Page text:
Bonus: Minecraft SRV Record Magic

How to always get a custom domain for your Minecraft server

This is a bonus post related to the previous post (How to host a Minecraft server, sustainably, locally, and securely), which was a sequel to IPv6, Germany and Tunnels.

A big shoutout to Noah for telling me about this!


In the previous post I talked about playit and the fact that you couldn’t set a custom domain for your server unless you pay for it. But there is a way to get a custom domain for free, on nearly every single server hoster, and it’s called SRV records, which still feels like black magic to me.

What is an SRV record?

An SRV record is a DNS record that specifies the hostname and port number of servers for specified services. It is defined in RFC 2782 if somebody is nerdy enough to read through that.

This allows you to have Minecraft running on any port and ip address you want, and still connect to it using a custom domain without having to specify the port in the server address.

Even though this sounds amazing, esp. for websites, the huge downside is that not every client supports SRV records, including web browsers.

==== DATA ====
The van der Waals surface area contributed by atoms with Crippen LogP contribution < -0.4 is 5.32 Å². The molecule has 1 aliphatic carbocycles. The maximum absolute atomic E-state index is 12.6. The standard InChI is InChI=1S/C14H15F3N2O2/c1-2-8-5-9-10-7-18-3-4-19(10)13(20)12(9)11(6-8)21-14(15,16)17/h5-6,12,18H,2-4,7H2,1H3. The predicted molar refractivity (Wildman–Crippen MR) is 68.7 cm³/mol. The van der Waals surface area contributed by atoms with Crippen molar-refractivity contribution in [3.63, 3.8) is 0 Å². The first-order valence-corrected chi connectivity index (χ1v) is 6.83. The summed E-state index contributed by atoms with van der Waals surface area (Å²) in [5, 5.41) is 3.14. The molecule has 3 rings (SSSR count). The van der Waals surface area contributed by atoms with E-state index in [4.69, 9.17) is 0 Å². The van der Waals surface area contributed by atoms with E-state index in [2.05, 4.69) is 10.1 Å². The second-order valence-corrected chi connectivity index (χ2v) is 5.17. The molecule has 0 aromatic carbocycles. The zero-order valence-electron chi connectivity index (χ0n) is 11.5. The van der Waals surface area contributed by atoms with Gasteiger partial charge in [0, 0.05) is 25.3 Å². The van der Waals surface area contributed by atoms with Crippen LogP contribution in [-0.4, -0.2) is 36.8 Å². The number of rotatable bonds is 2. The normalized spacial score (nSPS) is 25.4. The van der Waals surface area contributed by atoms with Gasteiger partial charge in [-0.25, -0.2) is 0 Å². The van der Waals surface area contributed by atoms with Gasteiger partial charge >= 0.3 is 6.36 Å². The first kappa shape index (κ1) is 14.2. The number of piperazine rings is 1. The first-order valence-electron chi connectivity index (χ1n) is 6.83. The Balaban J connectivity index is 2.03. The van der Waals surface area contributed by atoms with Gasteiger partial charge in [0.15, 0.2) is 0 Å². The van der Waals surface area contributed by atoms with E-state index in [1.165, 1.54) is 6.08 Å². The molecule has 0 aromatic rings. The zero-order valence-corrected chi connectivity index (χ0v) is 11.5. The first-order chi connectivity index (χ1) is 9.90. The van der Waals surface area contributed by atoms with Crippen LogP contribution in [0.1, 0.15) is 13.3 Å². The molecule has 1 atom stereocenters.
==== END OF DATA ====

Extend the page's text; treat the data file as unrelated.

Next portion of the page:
Looking this up I expected that being due to some security reasons, but it seems like it’s just because barely anybody at the IETF cared about SRV.

However, Minecraft does support SRV records, and that’s what we are going to use it for.

How to set up an SRV record

Here is how to do it based on PlayIt, but it should be similar for other tunnel services or any other server hoster that doesn’t allow you to set a custom domain for free (or at all).

  1. Get the IP and port of the Minecraft server. In the case of PlayIt they mention it on their page.


  1. Create a proxy A record that points to the IP of the server. This is necessary because you can’t create an SRV record pointing to another SRV record.

Proxy A record

  1. Point the SRV record to the proxy A record.
  • The format of the SRV record is _minecraft._tcp.NAME as the name, where NAME is whatever name you’d like to connect to
    • For example, _minecraft._tcp.peter would allow me to connect to the server using peter.yourdomain.com
  • the priority and weight can be set randomly (I set them to 0, 5)
  • the port is the port of the server (e.g. 18778) not the standard Minecraft port (25565)

SRV record

  1. Congratulations! You can now connect to your server using the custom domain.

Minecraft menu


SRV is black magic.

That’s it.

Again, big shoutout to Noah for telling me about this!

Okay, goodbye. I’ve reached my quota for this year, see you next year when I write another blog post.